Re: [OPE-L] The Law of Value and Rib Tips

Date: Wed Feb 09 2005 - 08:42:33 EST

> Ah Hah! A *joint* production problem.

Hi Phil:

Now why didn't I think of that pun?   Pun aside -- I think it is
(in part) a joint production problem.

One part of the answer might be to consider it a case of joint
production where with the same means of production and labour
power a variety of commodities can be produced.  Thus, when
the pig is slaughtered there are a wide variety of commodities
produced both as means of consumption for humans, food for
other animals, fertilizer, and perhaps even cosmetics (who
knows what else? -- I'm not sure).  In such an instance, one
might content that all of these commodities *together* tend
on average  to sell at their value but that some of these
commodities are  sold either above or below their value.  (Yes,
I realize this doesn't fit in well with your perspective.)

I don't view this, though, as a sufficient answer to the "Paradox
of Rib Tips".

That's because the answer also has to take into account the
special nature of demand for ribs and rib tips in which it is
customary at (certain kinds of) barbeques to serve both ribs
and rib tips.  In that case, one should look at the BBQ
(rather than the earlier activity of slaughtering)  as the specific
production process in which these two commodities are
produced.  Again it could be the case that one of these
commodities (ribs) tends to be sold above its value and the
other commodity (tips) tends to be sold below its value.
Yet, one could easily see how this relationship could change
with a change in *consumer preferences*.  Thus, if more
consumers demanded tips it might cause the price of tips to
increase and the price of ribs to decrease.   Clearly,
instead of looking at the two prices separately one has to
look at their *relative* prices.

There is also the question:  to what extent does nature in
addition to labour power and means of production
contribute to the price of the ribs and tips?  The pigs
themselves can't produce value but they are a source
of wealth and this wealth tends under capitalism to be
expressed in price.

For more on this, see the following posts written by
Matt Forstater and then, again, by Red Kronstandt.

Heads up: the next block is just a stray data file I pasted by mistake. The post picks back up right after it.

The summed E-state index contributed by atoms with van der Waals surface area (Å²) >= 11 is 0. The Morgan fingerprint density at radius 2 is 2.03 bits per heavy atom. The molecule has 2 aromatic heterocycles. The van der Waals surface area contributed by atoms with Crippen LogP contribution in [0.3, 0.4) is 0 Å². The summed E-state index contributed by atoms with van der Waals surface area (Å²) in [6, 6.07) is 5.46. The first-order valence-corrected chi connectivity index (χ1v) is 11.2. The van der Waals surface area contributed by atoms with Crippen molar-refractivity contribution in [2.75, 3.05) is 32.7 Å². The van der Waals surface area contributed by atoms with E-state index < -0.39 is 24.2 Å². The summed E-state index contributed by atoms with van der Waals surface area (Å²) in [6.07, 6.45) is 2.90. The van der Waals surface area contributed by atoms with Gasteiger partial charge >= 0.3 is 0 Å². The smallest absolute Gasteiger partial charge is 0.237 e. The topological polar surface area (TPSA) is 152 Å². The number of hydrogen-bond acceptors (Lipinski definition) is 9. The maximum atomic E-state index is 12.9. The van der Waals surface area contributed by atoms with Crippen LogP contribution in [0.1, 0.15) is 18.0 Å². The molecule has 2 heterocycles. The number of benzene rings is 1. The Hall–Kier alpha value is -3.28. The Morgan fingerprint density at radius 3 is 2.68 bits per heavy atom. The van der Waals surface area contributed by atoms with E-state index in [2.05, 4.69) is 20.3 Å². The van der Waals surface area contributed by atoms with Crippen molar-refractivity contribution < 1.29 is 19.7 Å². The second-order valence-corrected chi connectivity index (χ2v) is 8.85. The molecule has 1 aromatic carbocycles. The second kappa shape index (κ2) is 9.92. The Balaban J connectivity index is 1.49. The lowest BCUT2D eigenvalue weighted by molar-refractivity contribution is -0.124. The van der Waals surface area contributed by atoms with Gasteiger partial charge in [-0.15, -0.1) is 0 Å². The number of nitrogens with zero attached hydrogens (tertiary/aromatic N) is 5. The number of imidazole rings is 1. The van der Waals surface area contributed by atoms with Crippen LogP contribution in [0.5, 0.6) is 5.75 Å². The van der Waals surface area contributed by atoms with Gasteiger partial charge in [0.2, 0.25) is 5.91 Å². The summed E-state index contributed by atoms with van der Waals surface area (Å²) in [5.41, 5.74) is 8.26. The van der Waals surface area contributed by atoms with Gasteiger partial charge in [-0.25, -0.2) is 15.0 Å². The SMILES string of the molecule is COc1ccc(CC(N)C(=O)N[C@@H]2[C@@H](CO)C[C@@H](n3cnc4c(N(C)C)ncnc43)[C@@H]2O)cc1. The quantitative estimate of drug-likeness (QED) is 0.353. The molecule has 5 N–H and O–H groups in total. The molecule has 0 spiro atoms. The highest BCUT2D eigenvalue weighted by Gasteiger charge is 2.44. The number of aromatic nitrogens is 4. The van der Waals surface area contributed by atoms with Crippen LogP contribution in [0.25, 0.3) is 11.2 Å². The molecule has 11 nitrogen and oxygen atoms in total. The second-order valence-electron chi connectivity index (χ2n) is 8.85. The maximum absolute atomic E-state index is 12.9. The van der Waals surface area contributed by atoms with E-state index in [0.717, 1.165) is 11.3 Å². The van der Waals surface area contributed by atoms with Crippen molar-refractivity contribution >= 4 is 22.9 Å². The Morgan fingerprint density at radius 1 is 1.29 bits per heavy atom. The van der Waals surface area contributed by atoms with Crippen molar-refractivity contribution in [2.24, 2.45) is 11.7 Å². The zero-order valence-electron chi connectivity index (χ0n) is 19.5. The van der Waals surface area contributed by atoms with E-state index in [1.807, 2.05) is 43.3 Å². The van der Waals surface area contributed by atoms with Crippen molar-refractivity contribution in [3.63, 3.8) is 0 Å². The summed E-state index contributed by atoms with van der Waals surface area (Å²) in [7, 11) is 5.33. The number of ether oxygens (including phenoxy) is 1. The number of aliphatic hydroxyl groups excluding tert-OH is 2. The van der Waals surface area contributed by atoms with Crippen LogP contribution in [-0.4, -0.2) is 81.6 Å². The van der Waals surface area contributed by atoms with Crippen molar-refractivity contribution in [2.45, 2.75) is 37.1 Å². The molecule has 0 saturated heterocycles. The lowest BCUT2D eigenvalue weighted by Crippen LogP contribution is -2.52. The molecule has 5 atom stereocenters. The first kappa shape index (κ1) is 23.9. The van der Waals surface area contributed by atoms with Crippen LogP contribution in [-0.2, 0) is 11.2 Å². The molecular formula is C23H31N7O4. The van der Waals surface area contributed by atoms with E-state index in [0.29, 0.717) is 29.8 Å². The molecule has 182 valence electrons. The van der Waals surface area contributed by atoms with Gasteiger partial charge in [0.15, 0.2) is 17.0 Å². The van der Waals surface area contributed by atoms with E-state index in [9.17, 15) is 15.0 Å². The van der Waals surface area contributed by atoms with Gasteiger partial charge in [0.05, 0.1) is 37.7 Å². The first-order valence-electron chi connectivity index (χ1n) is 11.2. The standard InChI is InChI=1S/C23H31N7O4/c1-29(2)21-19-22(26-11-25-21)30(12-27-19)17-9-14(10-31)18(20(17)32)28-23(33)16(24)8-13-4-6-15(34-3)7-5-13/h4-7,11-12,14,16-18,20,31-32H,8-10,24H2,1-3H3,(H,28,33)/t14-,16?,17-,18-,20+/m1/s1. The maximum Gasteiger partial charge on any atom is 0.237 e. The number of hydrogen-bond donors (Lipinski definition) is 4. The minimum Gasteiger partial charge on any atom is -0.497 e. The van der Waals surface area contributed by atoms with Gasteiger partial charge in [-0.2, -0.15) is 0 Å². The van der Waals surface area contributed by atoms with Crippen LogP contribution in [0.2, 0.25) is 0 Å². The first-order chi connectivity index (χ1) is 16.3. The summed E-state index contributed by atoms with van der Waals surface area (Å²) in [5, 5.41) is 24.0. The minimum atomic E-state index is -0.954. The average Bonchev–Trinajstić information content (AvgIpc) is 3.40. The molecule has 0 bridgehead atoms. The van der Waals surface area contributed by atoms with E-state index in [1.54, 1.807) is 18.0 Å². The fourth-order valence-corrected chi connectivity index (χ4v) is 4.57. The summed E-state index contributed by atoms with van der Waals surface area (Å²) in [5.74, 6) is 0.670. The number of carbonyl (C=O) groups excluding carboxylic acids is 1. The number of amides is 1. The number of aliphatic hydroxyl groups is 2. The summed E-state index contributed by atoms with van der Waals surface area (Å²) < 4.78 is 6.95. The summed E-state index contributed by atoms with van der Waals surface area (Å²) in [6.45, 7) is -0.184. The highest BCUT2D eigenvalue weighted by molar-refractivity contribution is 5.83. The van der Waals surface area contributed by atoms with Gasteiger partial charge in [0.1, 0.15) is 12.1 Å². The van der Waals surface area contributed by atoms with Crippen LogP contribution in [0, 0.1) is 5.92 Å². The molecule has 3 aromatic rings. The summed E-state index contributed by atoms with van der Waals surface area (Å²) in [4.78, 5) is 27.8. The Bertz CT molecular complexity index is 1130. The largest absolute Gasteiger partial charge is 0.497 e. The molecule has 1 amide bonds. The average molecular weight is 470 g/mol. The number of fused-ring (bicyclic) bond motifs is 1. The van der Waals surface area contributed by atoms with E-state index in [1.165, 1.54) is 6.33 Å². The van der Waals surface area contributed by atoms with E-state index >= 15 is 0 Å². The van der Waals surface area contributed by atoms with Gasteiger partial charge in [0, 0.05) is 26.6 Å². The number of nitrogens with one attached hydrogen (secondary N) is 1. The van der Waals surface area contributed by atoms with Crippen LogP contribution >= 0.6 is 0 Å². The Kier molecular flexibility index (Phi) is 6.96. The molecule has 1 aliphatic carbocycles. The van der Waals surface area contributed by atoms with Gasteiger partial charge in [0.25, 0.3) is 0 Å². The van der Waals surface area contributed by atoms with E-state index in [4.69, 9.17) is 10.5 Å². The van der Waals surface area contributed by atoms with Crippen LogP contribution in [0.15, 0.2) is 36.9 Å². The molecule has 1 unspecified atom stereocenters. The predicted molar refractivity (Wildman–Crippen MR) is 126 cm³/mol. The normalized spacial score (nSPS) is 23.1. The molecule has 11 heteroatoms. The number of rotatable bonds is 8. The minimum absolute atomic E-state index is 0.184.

Both posts were written last July and RK's July post
is the last post that has been sent to Kapital_Gang on
this or any other subject.

So what's your answer?

In solidarity, Jerry

1.) Post by Matt Forstater

Red -

I haven't thought the whole thing through, but one thing to keep in
mind is that Marx, like the classical economists, made a distinction
between market prices and prices of production. The latter are what
Smith and Ricardo called natural prices. Market price can be above,
below, or equal to price of production depending on various factors,
including things like unusual weather, but also demand.  Unlike
modern neoclassical economics, demand does not determine natural
price or price of production in the classics and Marx.  But demand
can affect market price.  So, it is possible that the market price of
rib tips is lifted higher than its price of production by consumer
demand. (Recall that differences-in taste, tenderness, etc.-can be
real or perceived.).

Just a thought.


2.) Reply to Forstater by Red Kronstadt


Thanks for responding to the quandary.  Incidentally, I should have
written you before because I had read your posting on monetization (A
Secret of Colonial Capitalist (So-Called) Primitive Accumulation.
(at: ) )

or what I call the extension of the value-relationship and found it

I don't think that the problem is one of simple demand-pull for with
any given supply of ribs and rib tips, the former will be more

Perhaps, by taking a different tack I can arrive at what I am
pursuing.  Consider the following:

Two people (A and B) are gold miners.  For sake of simplification as
well as clarification, we will assume that

They are equals in all respects e.g. strength, desire, knowledge,
equipment, etc.  i.e. the labor is equal to that of B

                        LA = LB

            The lands they are mining are un-owned

The only difference between the two is that

            Land A is twice as rich as land B